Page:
As North American consumer uptake of electric vehicles crawls, companies are focusing on upgraded hybrid cars. Will they be baby steps to widespread EV adoption?

After a year of slowed EV adoption in the US left auto giants including Ford with billions of dollars in losses, some car makers are rethinking their business strategies. Instead of pushing an all-electric future onto a consumer worried about where to get their next charge, many are embracing an old-school approach: the hybrid.

Hybrid cars, first introduced to the US at the dawn of the millennium with the Toyota Prius and Honda Insight, are a renewed focus. Some consumers took to these vehicles immediately, and global sales of the Prius peaked in 2012yet adoption dropped in recent years amid a shift in consumer preferences for large SUVs and pickup trucks over smaller cars. However, companies have introduced a wider array of hybrid vehicles into their already beloved fleets – think Jeep, which offers the popular plug-in hybrid model, the 4xe.

Showcasing these vehicles could be a good strategy for auto companies, who are finding that consumers are interested in more efficient cars, yet still not ready to take the jump to full EVs. They can serve as a toe-in-the-water approach for electric-curious consumers, to eventually get them comfortable enough to make the switch.

Some data shows drivers are already expressing increasing interest in hybrids. Honda, which is one of the highest volume manufacturers of internal combustion engines in the world, says half of its best-selling cars, the Accord and CR-V, are now hybrids. That’s up from 8%-to-10% in the past few years, according to Chris Martin, Honda’s regulatory, legal and technology communications manager in the US.

The company, which has a goal of electrifying all its vehicles by 2040 as it pursues net zero carbon emissions by 2050, is meeting consumer demand with more hybrid options. Honda sees hybrids as an opportunity to help drivers with internal combustion engines lower emissions in the short term, while also having a positive experience on their electric platform with superior performance and stunning fuel economy – up to 600 miles (966km) for some models. This is a significant improvement over many fully electric vehicles, which only offer half the range (a major barrier for EV adoption for North American consumers).

Once comfortable with the technology, the hope is consumers will want to transition to the more planet-friendly all-electric vehicle. In the case of the soon-to-be released Prologue EV, Honda is betting that hundreds of thousands of Accord and CR-V hybrid owners will take the leap.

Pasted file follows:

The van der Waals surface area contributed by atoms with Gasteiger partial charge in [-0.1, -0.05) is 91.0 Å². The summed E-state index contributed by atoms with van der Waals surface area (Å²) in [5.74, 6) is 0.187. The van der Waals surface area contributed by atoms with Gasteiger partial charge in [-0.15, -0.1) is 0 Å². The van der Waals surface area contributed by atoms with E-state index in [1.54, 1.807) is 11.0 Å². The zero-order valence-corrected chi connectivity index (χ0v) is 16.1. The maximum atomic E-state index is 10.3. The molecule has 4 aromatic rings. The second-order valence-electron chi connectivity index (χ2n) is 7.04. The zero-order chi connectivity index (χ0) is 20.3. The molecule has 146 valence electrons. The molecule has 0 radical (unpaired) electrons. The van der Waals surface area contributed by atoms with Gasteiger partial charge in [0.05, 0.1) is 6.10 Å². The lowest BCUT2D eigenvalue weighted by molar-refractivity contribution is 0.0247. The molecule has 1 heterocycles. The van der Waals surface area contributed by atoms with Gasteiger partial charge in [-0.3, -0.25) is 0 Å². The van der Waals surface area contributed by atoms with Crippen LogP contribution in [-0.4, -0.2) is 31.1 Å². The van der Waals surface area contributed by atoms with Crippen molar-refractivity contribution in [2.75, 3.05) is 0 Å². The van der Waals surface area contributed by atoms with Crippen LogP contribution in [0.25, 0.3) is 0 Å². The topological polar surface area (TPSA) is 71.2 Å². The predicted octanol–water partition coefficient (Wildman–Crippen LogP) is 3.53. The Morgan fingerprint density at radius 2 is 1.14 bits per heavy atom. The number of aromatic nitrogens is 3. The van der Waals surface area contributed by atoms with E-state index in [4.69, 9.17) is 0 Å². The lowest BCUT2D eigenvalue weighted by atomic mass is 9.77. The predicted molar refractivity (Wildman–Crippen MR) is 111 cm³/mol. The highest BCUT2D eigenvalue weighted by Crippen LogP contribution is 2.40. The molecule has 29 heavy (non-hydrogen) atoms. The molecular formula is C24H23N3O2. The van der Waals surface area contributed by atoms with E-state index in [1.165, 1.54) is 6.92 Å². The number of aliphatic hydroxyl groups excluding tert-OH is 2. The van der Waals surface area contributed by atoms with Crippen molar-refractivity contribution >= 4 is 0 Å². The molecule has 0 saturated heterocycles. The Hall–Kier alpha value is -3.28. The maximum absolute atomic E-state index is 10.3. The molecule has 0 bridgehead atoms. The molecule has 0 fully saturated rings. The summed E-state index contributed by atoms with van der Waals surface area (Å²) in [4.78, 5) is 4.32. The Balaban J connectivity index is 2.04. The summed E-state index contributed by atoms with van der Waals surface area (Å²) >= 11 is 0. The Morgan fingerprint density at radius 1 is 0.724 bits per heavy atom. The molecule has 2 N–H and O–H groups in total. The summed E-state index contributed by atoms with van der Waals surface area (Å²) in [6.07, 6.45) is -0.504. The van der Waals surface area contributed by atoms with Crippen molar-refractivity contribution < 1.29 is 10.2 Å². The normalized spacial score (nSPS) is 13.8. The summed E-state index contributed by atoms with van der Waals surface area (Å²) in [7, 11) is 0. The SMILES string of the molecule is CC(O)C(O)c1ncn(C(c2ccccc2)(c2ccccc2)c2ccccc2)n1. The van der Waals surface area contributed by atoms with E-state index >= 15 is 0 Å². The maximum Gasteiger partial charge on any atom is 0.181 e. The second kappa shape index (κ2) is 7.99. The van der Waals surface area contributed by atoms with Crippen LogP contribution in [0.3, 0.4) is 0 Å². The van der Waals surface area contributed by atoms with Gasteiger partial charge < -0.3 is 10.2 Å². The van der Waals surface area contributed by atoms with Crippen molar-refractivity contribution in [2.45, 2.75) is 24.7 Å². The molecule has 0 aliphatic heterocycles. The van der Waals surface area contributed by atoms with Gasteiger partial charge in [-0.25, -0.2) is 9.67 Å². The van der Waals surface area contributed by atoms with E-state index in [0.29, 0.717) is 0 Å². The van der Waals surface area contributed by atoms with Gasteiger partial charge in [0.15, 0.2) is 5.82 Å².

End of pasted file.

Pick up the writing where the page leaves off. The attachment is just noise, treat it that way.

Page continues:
Similarly, Kia’s hybrids are playing an important role in its electrified strategy. Backed by a $25bn (£19.8bn) investment, the company is offering a range of electrification options across its lines, like with the Niro, which is available in an EV, hybrid and plug-in. “It’s a nice bridge to full electrification for people who can’t charge at home or at work,” James Bell, a spokesperson for Kia America, told the BBC at CES 2024.

Stellantis is also leveraging its hybrids to transition its customer base to EVs. “We have the best-selling plug-in,” says global energy and charging senior vice president Ricardo Stamatti, referring to the hybrid Jeep 4xe. They are simultaneously introducing the all-EV Jeep Recon and Jeep Wagoneer S to its 4xe line-up this year, which could be a potential next step for consumers.

The faster the transition to EVs, the better for the environment. However, a slower uptake may also provide the window to develop better infrastructure to support a massive fleet of EVs on the road.

With one of the most cited roadblocks to EV adoption being lack of adequate fast-charging, competitors Honda, Kia, Hyundai, Stellantis, Mercedes-Benz, BMW and General Motors joined forces last summer to form a consortium to build more than 30,000 high-powered DC stations across North America by 2030. Other initiatives both on the local and federal levels in countries including the US and Canada are moving along the installation of charging infrastructure, too, though it will take time.

These changes can potentially pave a pathway to the consumer confidence drivers need to take that final step to go fully electric, especially as EV costs are expected to come down throughout the next few years, which has also been a consumer concern. Akshay Sing, automotive partner at global strategy-consulting firm PwC, expects EV adoption to take off around 2026 and 2027.

This all could spell good news for a future EV transition. However, depending on how consumers react to these new hybrid offerings, it’s also possible that these models may become a regular presence on the road or the long haul.

Extracted in full from: